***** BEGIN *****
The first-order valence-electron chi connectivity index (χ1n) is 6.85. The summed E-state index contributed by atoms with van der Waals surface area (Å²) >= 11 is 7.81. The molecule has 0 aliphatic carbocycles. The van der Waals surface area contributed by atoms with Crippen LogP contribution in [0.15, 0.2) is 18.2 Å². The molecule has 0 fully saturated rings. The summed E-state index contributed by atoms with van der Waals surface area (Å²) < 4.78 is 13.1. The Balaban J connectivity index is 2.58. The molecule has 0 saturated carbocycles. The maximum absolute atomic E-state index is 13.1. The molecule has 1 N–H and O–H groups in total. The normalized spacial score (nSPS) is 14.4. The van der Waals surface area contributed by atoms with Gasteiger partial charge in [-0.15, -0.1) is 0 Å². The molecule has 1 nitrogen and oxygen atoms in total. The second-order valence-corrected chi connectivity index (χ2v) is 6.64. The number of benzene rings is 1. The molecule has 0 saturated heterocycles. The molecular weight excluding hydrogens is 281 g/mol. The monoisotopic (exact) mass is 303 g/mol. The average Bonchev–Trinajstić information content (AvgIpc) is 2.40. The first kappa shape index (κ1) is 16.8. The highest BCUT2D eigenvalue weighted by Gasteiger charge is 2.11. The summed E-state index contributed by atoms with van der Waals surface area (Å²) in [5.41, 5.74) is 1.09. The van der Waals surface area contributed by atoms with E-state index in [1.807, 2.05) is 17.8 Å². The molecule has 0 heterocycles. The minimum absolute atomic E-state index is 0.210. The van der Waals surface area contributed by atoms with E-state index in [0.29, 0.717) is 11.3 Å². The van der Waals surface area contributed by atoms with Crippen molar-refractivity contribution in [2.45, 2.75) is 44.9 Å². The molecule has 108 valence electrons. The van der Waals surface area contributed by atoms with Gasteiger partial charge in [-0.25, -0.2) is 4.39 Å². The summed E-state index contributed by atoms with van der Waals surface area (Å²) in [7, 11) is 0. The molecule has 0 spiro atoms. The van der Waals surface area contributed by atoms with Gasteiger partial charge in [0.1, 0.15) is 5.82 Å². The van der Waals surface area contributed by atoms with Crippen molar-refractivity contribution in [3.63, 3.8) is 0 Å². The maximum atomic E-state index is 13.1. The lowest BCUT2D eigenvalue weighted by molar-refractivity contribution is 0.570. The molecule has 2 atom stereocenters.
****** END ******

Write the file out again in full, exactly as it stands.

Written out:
The first-order valence-electron chi connectivity index (χ1n) is 6.85. The summed E-state index contributed by atoms with van der Waals surface area (Å²) >= 11 is 7.81. The molecule has 0 aliphatic carbocycles. The van der Waals surface area contributed by atoms with Crippen LogP contribution in [0.15, 0.2) is 18.2 Å². The molecule has 0 fully saturated rings. The summed E-state index contributed by atoms with van der Waals surface area (Å²) < 4.78 is 13.1. The Balaban J connectivity index is 2.58. The molecule has 0 saturated carbocycles. The maximum absolute atomic E-state index is 13.1. The molecule has 1 N–H and O–H groups in total. The normalized spacial score (nSPS) is 14.4. The van der Waals surface area contributed by atoms with Gasteiger partial charge in [-0.15, -0.1) is 0 Å². The molecule has 1 nitrogen and oxygen atoms in total. The second-order valence-corrected chi connectivity index (χ2v) is 6.64. The number of benzene rings is 1. The molecule has 0 saturated heterocycles. The molecular weight excluding hydrogens is 281 g/mol. The monoisotopic (exact) mass is 303 g/mol. The average Bonchev–Trinajstić information content (AvgIpc) is 2.40. The first kappa shape index (κ1) is 16.8. The highest BCUT2D eigenvalue weighted by Gasteiger charge is 2.11. The summed E-state index contributed by atoms with van der Waals surface area (Å²) in [5.41, 5.74) is 1.09. The van der Waals surface area contributed by atoms with E-state index in [1.807, 2.05) is 17.8 Å². The molecule has 0 heterocycles. The minimum absolute atomic E-state index is 0.210. The van der Waals surface area contributed by atoms with E-state index in [0.29, 0.717) is 11.3 Å². The van der Waals surface area contributed by atoms with Crippen molar-refractivity contribution in [2.45, 2.75) is 44.9 Å². The molecule has 108 valence electrons. The van der Waals surface area contributed by atoms with Gasteiger partial charge in [-0.25, -0.2) is 4.39 Å². The summed E-state index contributed by atoms with van der Waals surface area (Å²) in [7, 11) is 0. The molecule has 0 spiro atoms. The van der Waals surface area contributed by atoms with Gasteiger partial charge in [0.1, 0.15) is 5.82 Å². The van der Waals surface area contributed by atoms with Crippen molar-refractivity contribution in [3.63, 3.8) is 0 Å². The maximum atomic E-state index is 13.1. The lowest BCUT2D eigenvalue weighted by molar-refractivity contribution is 0.570. The molecule has 2 atom stereocenters.